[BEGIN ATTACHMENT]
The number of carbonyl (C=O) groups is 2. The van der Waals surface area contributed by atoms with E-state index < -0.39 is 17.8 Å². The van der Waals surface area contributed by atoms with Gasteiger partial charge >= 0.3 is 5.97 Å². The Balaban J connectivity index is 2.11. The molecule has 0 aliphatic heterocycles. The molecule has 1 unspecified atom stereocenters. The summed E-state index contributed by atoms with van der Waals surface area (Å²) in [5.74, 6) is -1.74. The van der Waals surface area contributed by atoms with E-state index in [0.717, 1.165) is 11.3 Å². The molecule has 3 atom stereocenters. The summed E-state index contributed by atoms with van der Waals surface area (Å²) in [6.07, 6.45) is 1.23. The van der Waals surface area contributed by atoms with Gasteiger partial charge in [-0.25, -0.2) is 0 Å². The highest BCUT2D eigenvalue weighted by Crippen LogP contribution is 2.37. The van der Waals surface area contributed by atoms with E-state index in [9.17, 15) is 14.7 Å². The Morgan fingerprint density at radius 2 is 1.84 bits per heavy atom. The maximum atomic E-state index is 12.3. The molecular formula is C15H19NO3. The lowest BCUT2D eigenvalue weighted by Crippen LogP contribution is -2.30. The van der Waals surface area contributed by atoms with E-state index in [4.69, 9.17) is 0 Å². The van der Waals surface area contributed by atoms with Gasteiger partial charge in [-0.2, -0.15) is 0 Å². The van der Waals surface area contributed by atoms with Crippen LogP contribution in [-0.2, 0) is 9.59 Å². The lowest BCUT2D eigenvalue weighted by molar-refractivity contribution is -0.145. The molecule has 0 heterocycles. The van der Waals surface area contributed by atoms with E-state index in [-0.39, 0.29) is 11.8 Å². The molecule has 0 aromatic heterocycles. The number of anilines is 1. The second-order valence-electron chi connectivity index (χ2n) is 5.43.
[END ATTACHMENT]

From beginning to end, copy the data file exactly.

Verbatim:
The number of carbonyl (C=O) groups is 2. The van der Waals surface area contributed by atoms with E-state index < -0.39 is 17.8 Å². The van der Waals surface area contributed by atoms with Gasteiger partial charge >= 0.3 is 5.97 Å². The Balaban J connectivity index is 2.11. The molecule has 0 aliphatic heterocycles. The molecule has 1 unspecified atom stereocenters. The summed E-state index contributed by atoms with van der Waals surface area (Å²) in [5.74, 6) is -1.74. The van der Waals surface area contributed by atoms with E-state index in [0.717, 1.165) is 11.3 Å². The molecule has 3 atom stereocenters. The summed E-state index contributed by atoms with van der Waals surface area (Å²) in [6.07, 6.45) is 1.23. The van der Waals surface area contributed by atoms with Gasteiger partial charge in [-0.25, -0.2) is 0 Å². The highest BCUT2D eigenvalue weighted by Crippen LogP contribution is 2.37. The van der Waals surface area contributed by atoms with E-state index in [9.17, 15) is 14.7 Å². The Morgan fingerprint density at radius 2 is 1.84 bits per heavy atom. The maximum atomic E-state index is 12.3. The molecular formula is C15H19NO3. The lowest BCUT2D eigenvalue weighted by Crippen LogP contribution is -2.30. The van der Waals surface area contributed by atoms with E-state index in [4.69, 9.17) is 0 Å². The van der Waals surface area contributed by atoms with Gasteiger partial charge in [-0.2, -0.15) is 0 Å². The van der Waals surface area contributed by atoms with Crippen LogP contribution in [-0.2, 0) is 9.59 Å². The lowest BCUT2D eigenvalue weighted by molar-refractivity contribution is -0.145. The molecule has 0 heterocycles. The van der Waals surface area contributed by atoms with E-state index in [-0.39, 0.29) is 11.8 Å². The molecule has 0 aromatic heterocycles. The number of anilines is 1. The second-order valence-electron chi connectivity index (χ2n) is 5.43.